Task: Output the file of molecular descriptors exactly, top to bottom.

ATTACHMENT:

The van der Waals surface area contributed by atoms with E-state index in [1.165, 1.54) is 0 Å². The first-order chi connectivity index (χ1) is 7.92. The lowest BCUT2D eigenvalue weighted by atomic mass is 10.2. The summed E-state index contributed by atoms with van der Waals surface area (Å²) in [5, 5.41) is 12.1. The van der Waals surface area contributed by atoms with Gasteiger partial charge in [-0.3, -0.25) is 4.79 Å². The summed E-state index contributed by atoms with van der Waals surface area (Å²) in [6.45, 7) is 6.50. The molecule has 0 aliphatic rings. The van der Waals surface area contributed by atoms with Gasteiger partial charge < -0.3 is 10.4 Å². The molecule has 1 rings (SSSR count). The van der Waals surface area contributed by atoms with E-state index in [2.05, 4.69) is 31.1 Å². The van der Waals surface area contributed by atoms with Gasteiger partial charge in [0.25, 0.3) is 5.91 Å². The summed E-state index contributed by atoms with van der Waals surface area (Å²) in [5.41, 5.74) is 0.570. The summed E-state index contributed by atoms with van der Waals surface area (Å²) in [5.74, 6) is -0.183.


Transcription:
The van der Waals surface area contributed by atoms with E-state index in [1.165, 1.54) is 0 Å². The first-order chi connectivity index (χ1) is 7.92. The lowest BCUT2D eigenvalue weighted by atomic mass is 10.2. The summed E-state index contributed by atoms with van der Waals surface area (Å²) in [5, 5.41) is 12.1. The van der Waals surface area contributed by atoms with Gasteiger partial charge in [-0.3, -0.25) is 4.79 Å². The summed E-state index contributed by atoms with van der Waals surface area (Å²) in [6.45, 7) is 6.50. The molecule has 0 aliphatic rings. The van der Waals surface area contributed by atoms with Gasteiger partial charge < -0.3 is 10.4 Å². The molecule has 1 rings (SSSR count). The van der Waals surface area contributed by atoms with E-state index in [2.05, 4.69) is 31.1 Å². The van der Waals surface area contributed by atoms with Gasteiger partial charge in [0.25, 0.3) is 5.91 Å². The summed E-state index contributed by atoms with van der Waals surface area (Å²) in [5.41, 5.74) is 0.570. The summed E-state index contributed by atoms with van der Waals surface area (Å²) in [5.74, 6) is -0.183.